It standardized on Siebel CRM and Analytics software, the steady use of which resulted in greater customer loyalty. As well as improving customer brand loyalty, L'Oreal benefited from an improved response rate and lower cost of direct mail. It gained a consistent 360-degree view of its customers across multiple channels. Most importantly, L'Oreal can now classify "value customers" more easily and retain them, further boosting brand loyalty.
Annual purchase of L'Oreal products per customer were increased by more than 30 percent the first year and by more than 62 percent over prior second-year expectations.
How does premium pricing relate to financial advisors? It may be offering clients ongoing preferred service levels (e.g. gold, silver and bronze) at a graduated fee (such as 300, 200 or 100 per month) for differentiated levels of service.
The ultimate goal of branding is to create loyal customers. With loyal customers, marketing is easier, selling is faster, premium pricing is more acceptable, repeat business is much higher and positive word of mouth helps generate new business.
From a marketing perspective, well-branded customers build a relationship with the brand, and often become advocates of the brand by word of mouth, which results in further strengthening of the brand.
Personal service can be branded just as effectively as a product, but it must be applied a bit differently. When all branding and promotion effort is on one advisor, it can easily be interpreted as ego-centric. Nobody likes a braggart! The branding must be on Smith Financial Advisors and not just on John Smith. Images and identity should extend to Mary Brown the client service manager, Mildred Jones, who manages all investment reports and records, and Tommy Smith, who organizers seminars and frequently participates in client meetings and all the hospitality functions. Yes, all the professional accolades of John Smith as he earns new designations and honors are part of strengthening the brand, but they must fit into an overall customer-focused Smith Financial Advisors brand image.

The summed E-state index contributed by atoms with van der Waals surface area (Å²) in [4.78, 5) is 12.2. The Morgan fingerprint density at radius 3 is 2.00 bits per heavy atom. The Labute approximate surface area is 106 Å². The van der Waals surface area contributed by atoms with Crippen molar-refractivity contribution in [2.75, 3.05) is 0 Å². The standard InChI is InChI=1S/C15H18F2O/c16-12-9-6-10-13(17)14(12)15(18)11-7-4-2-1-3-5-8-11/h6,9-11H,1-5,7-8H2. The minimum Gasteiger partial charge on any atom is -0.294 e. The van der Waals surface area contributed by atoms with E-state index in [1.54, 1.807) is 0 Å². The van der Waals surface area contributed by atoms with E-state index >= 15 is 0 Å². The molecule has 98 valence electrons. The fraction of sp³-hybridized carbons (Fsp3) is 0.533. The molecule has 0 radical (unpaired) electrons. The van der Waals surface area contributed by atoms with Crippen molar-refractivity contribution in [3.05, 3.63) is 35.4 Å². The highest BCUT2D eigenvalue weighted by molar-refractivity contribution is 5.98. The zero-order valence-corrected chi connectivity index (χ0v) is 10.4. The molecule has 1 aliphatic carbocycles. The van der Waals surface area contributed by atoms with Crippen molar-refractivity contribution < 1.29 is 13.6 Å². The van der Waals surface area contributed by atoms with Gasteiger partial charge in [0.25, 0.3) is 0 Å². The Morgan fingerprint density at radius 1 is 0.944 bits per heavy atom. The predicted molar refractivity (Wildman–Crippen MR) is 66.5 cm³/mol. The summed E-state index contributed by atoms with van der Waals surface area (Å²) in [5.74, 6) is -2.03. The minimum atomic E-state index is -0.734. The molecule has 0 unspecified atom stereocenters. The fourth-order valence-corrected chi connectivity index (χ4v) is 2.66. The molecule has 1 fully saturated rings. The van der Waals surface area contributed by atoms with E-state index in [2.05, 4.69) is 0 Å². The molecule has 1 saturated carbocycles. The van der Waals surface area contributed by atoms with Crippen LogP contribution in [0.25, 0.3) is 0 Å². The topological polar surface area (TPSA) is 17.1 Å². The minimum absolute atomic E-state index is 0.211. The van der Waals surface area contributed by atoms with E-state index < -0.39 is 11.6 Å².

Consistency counts! Delivering a consistent customer experience across markets is essential for building a strong brand. Initially, brand loyalty is most likely to stem from functional benefits, but the relationship that develops is likely to go beyond this in a short space of time.
So, what does it take to strengthen brand loyalty? As noted above, delivering a high level of customer service and ensuring customer satisfaction are clearly the most powerful differentiators in the marketplace, and help cement brand loyalty in the process.
Going back to basic principles
There are some fundamental tenets of brand building that apply. For a start, you need to have a proper identity to work with and to use as the springboard for unique positioning and differentiation. It must be nurtured and remain consistent at every touch point, inside the company and outside. There has to be a single, cohesive brand experience. For the customer, every touch point must work together to create that experience.
What is brand identity for an advisor? It starts with simple basic physical items: A logo that appears on everything, a service motto, consistent use of signature colors and typestyles. When you send a message to a client at home, the client should instantly pull it from the stack, recognizing by your outer stationery that it is from you — one of their preferred brands.
And you/your brand should carry with it the image of professional, valuable information and services. Your envelope equals valuable content from a known and respected source.
Differentiation is essential
Once you have that in place, you need to differentiate yourself. Focus on something that sets you apart from the herd.
Create a position
Positioning is the place a product or service occupies in the minds of prospects. Decide what position suits your background, abilities and audience, and then build the marketing and CRM strategies around that.